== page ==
Monday, February 20, 2006

High School High

This past weekend was one of the more eventful weekends I’ve had in Namibia. And though I feel worlds away from home most of the time, this weekend was a bit reminiscent of my own days in high school. The conference track meet was Saturday, so my roommate, our friend Rachel and I stayed up late Friday night baking a few hundred cookies (while drinking a few cocktails) for the event. Saturday morning, the school/our house was up very early and filled with excited athletes. I made my way to the field around 9am, and began keeping time with the other teachers. Though this brought back many fond memories of my track and field days, this was no KC Relay track meet. First of all, it’s pretty generous to even call what they run on a “track.” It’s nothing more than a huge, uneven dirt circle someone carved into the middle of an open field. Unless they’re wearing shower-type flip flops, all of the kids run barefoot. Since none of the competing schools had uniforms, the runners wear anything from jeans to tiny boy-shorts to the khaki pants they wear to school. Besides our homemade, slightly burnt cookies (baking here is still sort of a chemistry experiment for us), there was a small “concession” stand selling the one staple of all big gatherings here in Namibia-- frozen bags of Oros. Oros is a concentrated, kool-aid-type beverage that yields about 6 gallons of juice for every ½ cup of concentrate. At most large events, and any makeshift knick knacky shop run from a person’s home (of which you will find many if you take a walk through the location), you will find sandwich baggies filled with frozen Oros, with which you bite off the end of the baggie and enjoy like a popsicle…. ingenious! Though not the most healthy snacks, the cookies and Oros were sufficient enough to keep everyone happy, and most of the runners from fainting in the heat. There was lots of dancing and chanting (“Everywhere we go, people wanna know!”), and overall it was a very successful event.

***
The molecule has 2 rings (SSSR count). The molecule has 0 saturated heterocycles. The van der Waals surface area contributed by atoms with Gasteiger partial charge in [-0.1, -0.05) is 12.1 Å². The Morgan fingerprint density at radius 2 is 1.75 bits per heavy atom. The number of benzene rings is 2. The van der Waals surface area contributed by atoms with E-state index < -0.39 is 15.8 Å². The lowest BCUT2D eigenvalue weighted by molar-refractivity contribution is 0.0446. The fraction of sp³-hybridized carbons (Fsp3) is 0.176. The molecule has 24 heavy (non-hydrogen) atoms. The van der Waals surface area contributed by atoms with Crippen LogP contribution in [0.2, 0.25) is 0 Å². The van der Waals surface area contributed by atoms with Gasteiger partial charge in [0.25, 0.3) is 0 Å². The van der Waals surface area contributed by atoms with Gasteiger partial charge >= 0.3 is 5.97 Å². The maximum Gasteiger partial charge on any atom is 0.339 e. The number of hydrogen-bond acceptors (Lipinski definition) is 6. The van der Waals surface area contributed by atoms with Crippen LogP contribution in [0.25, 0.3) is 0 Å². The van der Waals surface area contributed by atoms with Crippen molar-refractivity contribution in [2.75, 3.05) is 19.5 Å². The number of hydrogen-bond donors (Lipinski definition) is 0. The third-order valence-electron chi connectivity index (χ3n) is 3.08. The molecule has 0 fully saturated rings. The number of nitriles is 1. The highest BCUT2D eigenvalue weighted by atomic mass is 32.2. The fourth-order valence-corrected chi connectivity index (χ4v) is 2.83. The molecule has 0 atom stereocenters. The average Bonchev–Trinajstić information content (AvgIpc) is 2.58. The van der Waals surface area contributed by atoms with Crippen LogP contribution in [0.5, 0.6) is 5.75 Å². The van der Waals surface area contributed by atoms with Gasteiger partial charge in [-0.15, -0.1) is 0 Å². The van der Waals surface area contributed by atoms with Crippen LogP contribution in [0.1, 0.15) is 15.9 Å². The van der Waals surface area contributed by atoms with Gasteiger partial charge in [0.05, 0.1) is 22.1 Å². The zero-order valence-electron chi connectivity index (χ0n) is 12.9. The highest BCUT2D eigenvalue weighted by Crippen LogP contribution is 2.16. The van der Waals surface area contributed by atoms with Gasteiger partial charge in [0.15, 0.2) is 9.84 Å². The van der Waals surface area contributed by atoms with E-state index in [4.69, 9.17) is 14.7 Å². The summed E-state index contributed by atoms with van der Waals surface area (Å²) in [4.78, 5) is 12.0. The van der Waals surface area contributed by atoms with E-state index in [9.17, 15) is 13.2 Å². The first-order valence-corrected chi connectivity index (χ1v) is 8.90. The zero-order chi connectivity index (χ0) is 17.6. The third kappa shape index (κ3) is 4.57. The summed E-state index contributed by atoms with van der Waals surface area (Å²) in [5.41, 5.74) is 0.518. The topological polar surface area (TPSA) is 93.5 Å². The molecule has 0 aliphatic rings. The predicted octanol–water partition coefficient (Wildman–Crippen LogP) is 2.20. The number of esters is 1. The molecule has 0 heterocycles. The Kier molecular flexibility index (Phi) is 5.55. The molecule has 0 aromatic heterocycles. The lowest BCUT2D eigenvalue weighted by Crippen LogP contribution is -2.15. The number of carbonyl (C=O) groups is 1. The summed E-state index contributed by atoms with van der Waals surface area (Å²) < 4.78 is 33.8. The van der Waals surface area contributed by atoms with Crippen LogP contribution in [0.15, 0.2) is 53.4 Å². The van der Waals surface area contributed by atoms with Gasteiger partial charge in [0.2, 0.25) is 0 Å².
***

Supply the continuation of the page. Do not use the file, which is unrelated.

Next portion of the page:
Saturday night was the “Miss Valentines Beauty Pageant” at the school. Rachel and my roommate and I were asked to be judges which, if you know any of the three of us, is totally hilarious. Beauty pageants pretty much represent everything I’m opposed to in life, but it was a fundraiser for the senior’s end of the year class trip, and since I’m totally incapable of saying no to any of these kids, I was there with bells on. Before the show started, we were instructed by the event organizers (aka, The Senior girls…yep, you know em) that we were to judge mostly on self-confidence and not on outfits, because very few of the girls could afford nice outfits. Okay… what? So during the swimsuit competition, obviously the girl who actually has a swimsuit to wear is more confident than the girl who is wearing her underwear because she can't afford a swimsuit. Same goes for the girl who has an evening gown that fits her as opposed to the one whose gown is safety pinned together and whose high heels are 3 sizes too big for her. And I’m supposed to judge this? I just gave them all eights across the board and called it a day. My friend Manly was the MC and my friend Michael was the DJ, so afterwards I stayed up until way past my bedtime and the kids tried to teach me their crazy, hip-hop Namibian dances.